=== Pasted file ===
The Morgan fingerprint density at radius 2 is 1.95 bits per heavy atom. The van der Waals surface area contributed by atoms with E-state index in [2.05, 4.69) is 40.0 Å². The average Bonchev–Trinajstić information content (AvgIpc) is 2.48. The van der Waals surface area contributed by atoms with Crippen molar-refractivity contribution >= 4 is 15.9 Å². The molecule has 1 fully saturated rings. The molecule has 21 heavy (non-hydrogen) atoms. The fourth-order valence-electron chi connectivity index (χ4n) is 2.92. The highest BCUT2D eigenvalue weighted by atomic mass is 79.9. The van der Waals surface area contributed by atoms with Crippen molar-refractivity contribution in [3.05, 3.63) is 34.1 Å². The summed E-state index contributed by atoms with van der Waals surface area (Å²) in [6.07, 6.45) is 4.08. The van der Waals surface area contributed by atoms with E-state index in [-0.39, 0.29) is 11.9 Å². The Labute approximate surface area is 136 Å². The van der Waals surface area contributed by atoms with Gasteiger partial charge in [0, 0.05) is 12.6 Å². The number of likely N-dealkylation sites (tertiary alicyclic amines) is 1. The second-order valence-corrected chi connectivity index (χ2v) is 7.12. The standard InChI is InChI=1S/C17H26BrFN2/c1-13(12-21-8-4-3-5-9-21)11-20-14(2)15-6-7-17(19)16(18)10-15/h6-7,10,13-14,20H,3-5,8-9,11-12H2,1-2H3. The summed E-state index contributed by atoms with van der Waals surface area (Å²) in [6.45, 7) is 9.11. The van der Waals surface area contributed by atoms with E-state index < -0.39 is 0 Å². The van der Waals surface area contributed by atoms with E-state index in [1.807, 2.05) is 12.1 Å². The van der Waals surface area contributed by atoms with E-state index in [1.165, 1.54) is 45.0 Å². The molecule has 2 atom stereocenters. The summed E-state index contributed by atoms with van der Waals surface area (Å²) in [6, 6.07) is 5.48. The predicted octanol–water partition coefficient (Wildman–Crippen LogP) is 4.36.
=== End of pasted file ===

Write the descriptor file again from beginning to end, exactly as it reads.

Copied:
The Morgan fingerprint density at radius 2 is 1.95 bits per heavy atom. The van der Waals surface area contributed by atoms with E-state index in [2.05, 4.69) is 40.0 Å². The average Bonchev–Trinajstić information content (AvgIpc) is 2.48. The van der Waals surface area contributed by atoms with Crippen molar-refractivity contribution >= 4 is 15.9 Å². The molecule has 1 fully saturated rings. The molecule has 21 heavy (non-hydrogen) atoms. The fourth-order valence-electron chi connectivity index (χ4n) is 2.92. The highest BCUT2D eigenvalue weighted by atomic mass is 79.9. The van der Waals surface area contributed by atoms with Crippen molar-refractivity contribution in [3.05, 3.63) is 34.1 Å². The summed E-state index contributed by atoms with van der Waals surface area (Å²) in [6.07, 6.45) is 4.08. The van der Waals surface area contributed by atoms with E-state index in [-0.39, 0.29) is 11.9 Å². The Labute approximate surface area is 136 Å². The van der Waals surface area contributed by atoms with Gasteiger partial charge in [0, 0.05) is 12.6 Å². The number of likely N-dealkylation sites (tertiary alicyclic amines) is 1. The second-order valence-corrected chi connectivity index (χ2v) is 7.12. The standard InChI is InChI=1S/C17H26BrFN2/c1-13(12-21-8-4-3-5-9-21)11-20-14(2)15-6-7-17(19)16(18)10-15/h6-7,10,13-14,20H,3-5,8-9,11-12H2,1-2H3. The summed E-state index contributed by atoms with van der Waals surface area (Å²) in [6.45, 7) is 9.11. The van der Waals surface area contributed by atoms with E-state index < -0.39 is 0 Å². The van der Waals surface area contributed by atoms with E-state index in [1.807, 2.05) is 12.1 Å². The van der Waals surface area contributed by atoms with E-state index in [1.165, 1.54) is 45.0 Å². The molecule has 2 atom stereocenters. The summed E-state index contributed by atoms with van der Waals surface area (Å²) in [6, 6.07) is 5.48. The predicted octanol–water partition coefficient (Wildman–Crippen LogP) is 4.36.